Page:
Sure, you’ll see a presidential race on your ballot. You’ll see a Congressional race, too. And one for state Senate, and for Assembly.
Those aren’t the only races you’ll decide when you go to the polls — either through a mail-in ballot, through early voting that starts Saturday or on Election Day Nov. 3.
Here are some of the other races:
State Supreme Court, 6th Judicial District
Incumbent Justice Elizabeth A. Garry of Chenango County, who has the Democratic and Independence Party nominations, and Republican Brian D. Burns seek seats on the bench in the 6th Judicial District, a 10-county region that includes Cortland and Tompkins counties.
Garry was first elected in 2006, and was appointed to the Appellate Division’s Third Department in 2009 and named the presiding justice of that department in 2018.
Burns is Otsego County’s county, family and Surrogate Court judge.
He was first appointed to the bench in 1997, but lost election to a full term. However, he was elected to the seat in 2000 and 2010.
He has been an acting justice for the 6th Judicial District and supervising judge of town and village courts in the district since 2008.
State Supreme Court, 7th Judicial District
Seven candidates seek four seats on the bench of the 7th Judicial District of state Supreme Court, which includes Cayuga County.
- Gino M. Nitti: Nitti, a Democrat has been a town judge for 12 years in Greece, Monroe County. He has also spend 12 years as a special assistant district attorney and spend six years as a deputy county attorney.
- William T. Gargan: Gargan, a Democrat, is the domestic violence bureau chief for the Monroe County District Attorney’s Office. He has been with the DA’s office since 1998, including overseeing economic crime prosecution and county court cases.
- Julie A. Cianca: Cianca, a Democrat and Working Families nominee, is a special assistant public defender in Monroe County. She has been a lawyer and supervisor of Monroe County’s Office of the Conflict Defender, an intern in the Monroe and Albany counties’ district attorneys offices, and a lawyer in private practice.
- Stephen K. Lindley: Lindley, who has the nomination of the Democrats, Republicans, Conservative, Independence and Working Families parties, was elected to the 7th Judicial District in 2006 and has been a justice serving in the Appellate Division’s Fourth Department since 2010. Before that, he was an acting Monroe County Court judge, a Rochester City Court judge and a lawyer and confidential law clerk.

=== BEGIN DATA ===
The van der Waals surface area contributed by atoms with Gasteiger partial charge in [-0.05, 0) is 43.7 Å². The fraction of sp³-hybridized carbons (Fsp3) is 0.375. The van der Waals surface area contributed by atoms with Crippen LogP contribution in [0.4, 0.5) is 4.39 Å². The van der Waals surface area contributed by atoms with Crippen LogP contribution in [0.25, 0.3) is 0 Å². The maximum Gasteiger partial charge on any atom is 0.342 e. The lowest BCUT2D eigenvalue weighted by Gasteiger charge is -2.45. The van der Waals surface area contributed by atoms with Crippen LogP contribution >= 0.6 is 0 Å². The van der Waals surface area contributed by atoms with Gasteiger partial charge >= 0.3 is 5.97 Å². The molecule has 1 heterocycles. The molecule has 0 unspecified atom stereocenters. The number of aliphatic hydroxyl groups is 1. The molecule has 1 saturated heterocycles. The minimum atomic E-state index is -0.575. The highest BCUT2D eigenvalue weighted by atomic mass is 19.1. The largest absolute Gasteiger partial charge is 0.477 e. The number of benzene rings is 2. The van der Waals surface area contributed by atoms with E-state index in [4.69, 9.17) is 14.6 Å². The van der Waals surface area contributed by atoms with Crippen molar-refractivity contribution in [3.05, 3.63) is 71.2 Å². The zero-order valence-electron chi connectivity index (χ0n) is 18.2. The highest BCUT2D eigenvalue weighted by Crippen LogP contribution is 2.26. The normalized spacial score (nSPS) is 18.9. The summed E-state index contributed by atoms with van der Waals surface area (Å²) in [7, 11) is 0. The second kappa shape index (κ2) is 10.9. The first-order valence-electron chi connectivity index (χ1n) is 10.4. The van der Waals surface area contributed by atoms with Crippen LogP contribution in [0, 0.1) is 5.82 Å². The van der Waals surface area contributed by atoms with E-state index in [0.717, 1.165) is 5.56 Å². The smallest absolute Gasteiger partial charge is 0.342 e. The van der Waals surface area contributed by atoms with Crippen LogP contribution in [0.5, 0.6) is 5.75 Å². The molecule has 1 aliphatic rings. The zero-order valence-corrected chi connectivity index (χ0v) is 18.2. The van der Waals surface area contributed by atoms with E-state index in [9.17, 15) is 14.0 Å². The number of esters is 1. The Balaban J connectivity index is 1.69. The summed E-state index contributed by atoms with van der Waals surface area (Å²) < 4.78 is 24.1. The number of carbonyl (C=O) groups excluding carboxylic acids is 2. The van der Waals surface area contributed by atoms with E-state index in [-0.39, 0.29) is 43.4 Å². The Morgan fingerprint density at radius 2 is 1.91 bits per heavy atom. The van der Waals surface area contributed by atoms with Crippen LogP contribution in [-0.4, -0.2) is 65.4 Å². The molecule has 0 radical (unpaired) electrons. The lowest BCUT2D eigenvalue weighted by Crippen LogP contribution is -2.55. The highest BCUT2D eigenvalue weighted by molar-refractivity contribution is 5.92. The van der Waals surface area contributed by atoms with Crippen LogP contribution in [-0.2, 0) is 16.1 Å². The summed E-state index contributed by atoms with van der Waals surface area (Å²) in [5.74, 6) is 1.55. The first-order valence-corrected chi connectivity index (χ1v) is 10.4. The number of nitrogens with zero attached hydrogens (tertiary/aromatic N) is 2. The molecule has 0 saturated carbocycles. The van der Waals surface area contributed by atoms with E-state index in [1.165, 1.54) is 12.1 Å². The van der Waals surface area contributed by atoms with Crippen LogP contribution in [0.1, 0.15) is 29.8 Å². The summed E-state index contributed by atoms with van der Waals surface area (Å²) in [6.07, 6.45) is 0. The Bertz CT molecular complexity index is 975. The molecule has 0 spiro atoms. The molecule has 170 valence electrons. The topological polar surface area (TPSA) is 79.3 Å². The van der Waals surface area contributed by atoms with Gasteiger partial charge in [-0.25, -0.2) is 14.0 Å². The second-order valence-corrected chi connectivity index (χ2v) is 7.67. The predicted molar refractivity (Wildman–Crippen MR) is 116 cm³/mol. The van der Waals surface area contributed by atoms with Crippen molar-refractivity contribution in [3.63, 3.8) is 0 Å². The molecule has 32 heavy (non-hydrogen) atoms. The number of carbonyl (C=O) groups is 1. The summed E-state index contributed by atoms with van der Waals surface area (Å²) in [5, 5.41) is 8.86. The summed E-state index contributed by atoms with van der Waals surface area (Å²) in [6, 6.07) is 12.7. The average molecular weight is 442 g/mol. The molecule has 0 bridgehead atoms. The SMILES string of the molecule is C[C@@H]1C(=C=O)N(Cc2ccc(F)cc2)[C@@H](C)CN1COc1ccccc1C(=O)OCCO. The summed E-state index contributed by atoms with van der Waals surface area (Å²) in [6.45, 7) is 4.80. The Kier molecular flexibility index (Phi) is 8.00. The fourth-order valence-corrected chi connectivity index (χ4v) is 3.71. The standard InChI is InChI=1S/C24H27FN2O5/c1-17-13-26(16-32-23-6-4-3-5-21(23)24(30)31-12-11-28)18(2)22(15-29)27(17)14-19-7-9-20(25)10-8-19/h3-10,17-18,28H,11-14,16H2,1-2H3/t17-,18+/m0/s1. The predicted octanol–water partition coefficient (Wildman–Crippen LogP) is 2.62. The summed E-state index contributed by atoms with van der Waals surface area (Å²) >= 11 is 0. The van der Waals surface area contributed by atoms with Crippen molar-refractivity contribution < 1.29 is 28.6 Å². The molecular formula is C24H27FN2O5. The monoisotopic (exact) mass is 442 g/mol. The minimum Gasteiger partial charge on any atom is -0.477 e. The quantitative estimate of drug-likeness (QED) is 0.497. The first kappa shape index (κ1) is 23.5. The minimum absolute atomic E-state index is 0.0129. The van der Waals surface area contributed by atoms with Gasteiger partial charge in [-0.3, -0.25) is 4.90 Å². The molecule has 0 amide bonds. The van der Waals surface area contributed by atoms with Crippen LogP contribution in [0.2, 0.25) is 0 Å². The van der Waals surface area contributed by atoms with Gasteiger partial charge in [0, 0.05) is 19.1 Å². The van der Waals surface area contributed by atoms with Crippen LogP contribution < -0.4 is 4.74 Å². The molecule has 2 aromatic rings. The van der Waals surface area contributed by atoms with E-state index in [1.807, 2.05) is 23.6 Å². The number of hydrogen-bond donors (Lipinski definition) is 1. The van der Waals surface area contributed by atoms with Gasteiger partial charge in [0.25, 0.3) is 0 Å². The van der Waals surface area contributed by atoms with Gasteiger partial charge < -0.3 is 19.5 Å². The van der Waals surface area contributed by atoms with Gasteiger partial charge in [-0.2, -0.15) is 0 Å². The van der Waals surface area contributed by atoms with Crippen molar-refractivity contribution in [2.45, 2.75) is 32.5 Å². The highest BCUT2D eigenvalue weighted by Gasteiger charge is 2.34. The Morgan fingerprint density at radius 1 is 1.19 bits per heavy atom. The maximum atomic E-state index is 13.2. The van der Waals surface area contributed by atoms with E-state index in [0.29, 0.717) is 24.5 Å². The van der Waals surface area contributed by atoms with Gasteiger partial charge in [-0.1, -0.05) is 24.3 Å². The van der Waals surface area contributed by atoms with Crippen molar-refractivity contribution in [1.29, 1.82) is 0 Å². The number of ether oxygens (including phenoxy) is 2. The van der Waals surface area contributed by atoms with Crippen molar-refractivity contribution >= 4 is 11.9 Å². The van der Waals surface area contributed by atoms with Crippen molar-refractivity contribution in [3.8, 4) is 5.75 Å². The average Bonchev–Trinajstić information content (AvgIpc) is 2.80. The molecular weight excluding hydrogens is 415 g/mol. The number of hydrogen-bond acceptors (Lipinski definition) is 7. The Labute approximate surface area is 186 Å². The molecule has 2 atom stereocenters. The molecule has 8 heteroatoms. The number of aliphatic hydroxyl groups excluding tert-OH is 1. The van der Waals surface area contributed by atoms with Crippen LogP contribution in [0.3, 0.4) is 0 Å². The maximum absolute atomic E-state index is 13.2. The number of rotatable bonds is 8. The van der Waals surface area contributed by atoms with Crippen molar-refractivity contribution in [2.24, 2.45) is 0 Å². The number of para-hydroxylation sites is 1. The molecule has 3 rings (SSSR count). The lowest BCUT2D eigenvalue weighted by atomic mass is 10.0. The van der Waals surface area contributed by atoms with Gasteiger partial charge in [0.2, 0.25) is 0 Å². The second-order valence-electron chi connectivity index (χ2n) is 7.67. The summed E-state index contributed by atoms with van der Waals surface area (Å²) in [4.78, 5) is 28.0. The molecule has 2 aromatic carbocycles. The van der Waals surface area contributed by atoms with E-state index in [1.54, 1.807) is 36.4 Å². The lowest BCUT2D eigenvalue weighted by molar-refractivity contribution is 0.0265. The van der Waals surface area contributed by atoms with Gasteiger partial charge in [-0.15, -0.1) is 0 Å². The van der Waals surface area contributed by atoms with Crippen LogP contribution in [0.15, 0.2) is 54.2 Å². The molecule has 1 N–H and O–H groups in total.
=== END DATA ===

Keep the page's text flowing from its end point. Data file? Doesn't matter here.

- Dan Doyle: Doyle, who has the Republican, Conservative, Independence and Working Families nominations, was elected to the 7th Judicial District in 2006. He has been an assistant district attorney in Monroe County, a deputy Monroe County attorney, a commission of the state Board of Parole and a lawyer in private practice.
- Sam L. Valleriani: Valleriani, who has the Republican, Conservative, Working Families and Independence party lines, was elected a Monroe County judge in 2016. He has also been an assistant public defender, Gates town justice Superior Court attorney and worked in private practice. He has been an acting Supreme Court Justice since 2018.
- Vince Dinolfo: Dinolfo, who has the Republican, Conservative and Independence party lines, was elected to Monroe County Court in 2010 and named an acting Supreme Court justice. He oversees treatment courts and veterans court. He was an Irondequoit town justice. He was principal law clerk to Surrogate Court Judge Edmund Calvaruso, and an Erie County assistant district attorney.
Cortland County District Attorney
Patrick Perfetti is unopposed for a second four-year term as district attorney. Perfetti, who has the Republican, Conservative and Independence party lines, was first elected in 2016, defeating then-District Attorney Marc Suben.
Tompkins County District Attorney
Matthew Van Houten is unopposed for re-election to a four year term as district attorney. Van Houten, a Democrat, was first elected in 2016.
Tompkins County Judge
John C. Rowley is unopposed for a third 10-year term as a judge sitting on the benches of Tompkins County Court, Surrogate Court and Family Court. The Democrat was first elected in 2000.
Homer Village Board
Patrick M. Clune and Edward H. Finkbeiner, both with the Republican and Open Government nominations, are unopposed for re-election to five-year terms on the Homer Village Board.
Marathon Village Board
Heather G. Dann and Ralph Canfield, both with the Republican nomination, are unopposed for five-year terms on the Marathon Village Board.
McGraw Village Board
Tyler P. Stiles of the Conservative Spending Party and Margaret Whittington of the Voters Have Pull Party are uncontested for re-election to five-year seats on the McGraw Village Board.